The amphitheatre in Capua itself is shown as a relatively grand structure that appears to be modelled on the theatre that was originally constructed during the reign of Augustus (see, for example, the photos in this Wikipedia article), or about six or seven decades after the events of the show:

In the arena, Spartacus is condemned to fight against four gladiators. The battle is shot in the over-the-top manner of most depictions of violence in the show, and one screenshot will suffice to show that, in this universe at least, people have several liters’ worth of blood more than us mere mortals, and their blood pressure is also several orders of magnitudes higher:

Everyone had expected Spartacus to die in the arena, but to everyone’s surprise he manages to defeat all four of his opponents.

During the arena sequences, we are also treated to a view of the audience, consisting of a mix of men and women. My initial reaction was that this was wrong: didn’t women have to sit apart from the men in Roman amphitheatres? Turns out, Spartacus actually gets this right: in the time of the Republic, men and women sat together in the audience, and it wasn’t until the age of Augustus that women began to be separated from the men. A useful article by Jonathan Edmondson delves into this and related subjects:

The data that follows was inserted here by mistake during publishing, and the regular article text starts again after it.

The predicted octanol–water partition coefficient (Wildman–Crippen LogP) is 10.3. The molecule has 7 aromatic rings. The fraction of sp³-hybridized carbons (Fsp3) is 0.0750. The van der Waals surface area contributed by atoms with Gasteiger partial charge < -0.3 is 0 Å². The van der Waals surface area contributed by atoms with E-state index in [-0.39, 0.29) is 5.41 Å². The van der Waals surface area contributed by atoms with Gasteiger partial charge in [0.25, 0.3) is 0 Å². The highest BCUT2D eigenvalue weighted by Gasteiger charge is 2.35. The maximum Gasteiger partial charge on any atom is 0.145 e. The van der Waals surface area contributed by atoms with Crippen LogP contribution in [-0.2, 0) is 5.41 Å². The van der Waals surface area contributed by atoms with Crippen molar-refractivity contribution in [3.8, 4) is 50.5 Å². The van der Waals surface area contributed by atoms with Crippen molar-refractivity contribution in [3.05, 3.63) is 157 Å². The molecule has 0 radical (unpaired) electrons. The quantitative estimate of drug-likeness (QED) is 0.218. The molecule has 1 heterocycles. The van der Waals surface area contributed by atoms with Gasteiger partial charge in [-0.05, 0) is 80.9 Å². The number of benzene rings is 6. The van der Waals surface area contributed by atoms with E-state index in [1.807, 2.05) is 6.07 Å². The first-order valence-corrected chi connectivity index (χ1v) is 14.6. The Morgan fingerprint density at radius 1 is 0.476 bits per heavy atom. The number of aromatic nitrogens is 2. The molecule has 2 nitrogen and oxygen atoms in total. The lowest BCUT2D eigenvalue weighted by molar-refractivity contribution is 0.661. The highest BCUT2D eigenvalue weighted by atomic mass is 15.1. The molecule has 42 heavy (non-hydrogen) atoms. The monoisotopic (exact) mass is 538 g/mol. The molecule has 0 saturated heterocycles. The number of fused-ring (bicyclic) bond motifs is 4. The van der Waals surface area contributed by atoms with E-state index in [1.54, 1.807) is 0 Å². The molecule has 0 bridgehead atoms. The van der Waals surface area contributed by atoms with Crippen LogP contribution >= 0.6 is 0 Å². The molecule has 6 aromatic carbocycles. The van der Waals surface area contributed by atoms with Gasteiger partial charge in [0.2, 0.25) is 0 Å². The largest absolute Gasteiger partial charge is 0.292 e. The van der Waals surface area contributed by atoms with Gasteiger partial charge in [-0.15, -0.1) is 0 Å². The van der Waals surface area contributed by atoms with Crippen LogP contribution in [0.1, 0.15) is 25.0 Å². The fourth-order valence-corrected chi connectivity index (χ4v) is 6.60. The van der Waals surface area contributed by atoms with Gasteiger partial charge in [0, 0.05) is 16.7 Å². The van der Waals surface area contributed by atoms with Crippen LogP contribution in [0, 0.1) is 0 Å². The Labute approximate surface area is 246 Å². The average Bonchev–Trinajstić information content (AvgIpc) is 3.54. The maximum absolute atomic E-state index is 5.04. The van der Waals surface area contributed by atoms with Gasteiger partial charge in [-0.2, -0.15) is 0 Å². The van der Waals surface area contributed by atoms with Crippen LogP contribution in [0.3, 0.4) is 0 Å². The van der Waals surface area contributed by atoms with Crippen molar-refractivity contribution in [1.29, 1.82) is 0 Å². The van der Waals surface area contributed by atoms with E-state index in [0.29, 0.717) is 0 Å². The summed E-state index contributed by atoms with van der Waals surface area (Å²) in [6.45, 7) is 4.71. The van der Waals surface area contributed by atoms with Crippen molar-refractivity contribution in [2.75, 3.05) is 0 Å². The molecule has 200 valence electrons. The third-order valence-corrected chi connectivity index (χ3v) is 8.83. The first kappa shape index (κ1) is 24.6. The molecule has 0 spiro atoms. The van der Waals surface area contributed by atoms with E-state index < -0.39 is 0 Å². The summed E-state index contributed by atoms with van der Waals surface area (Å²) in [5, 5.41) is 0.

Men and women certainly sat together during the Republic: so, for example, the dictator Sulla openly sat next to his future wife Valeria at the gladiators (Plutarch Sulla 35; cf. Suet. Aug. 44.2). And this lasted into the early imperial period, since Ovid, in his mock-didactic work, the Ars Amatoria, written between 9 BC and AD 2, recommended chariot-races and gladiatorial performances as ideal hunting-grounds for young men to flirt with, and win the hearts of, young women (Ovid Ars am. 1.135–162 [chariot-races], 163–176 [gladiators]).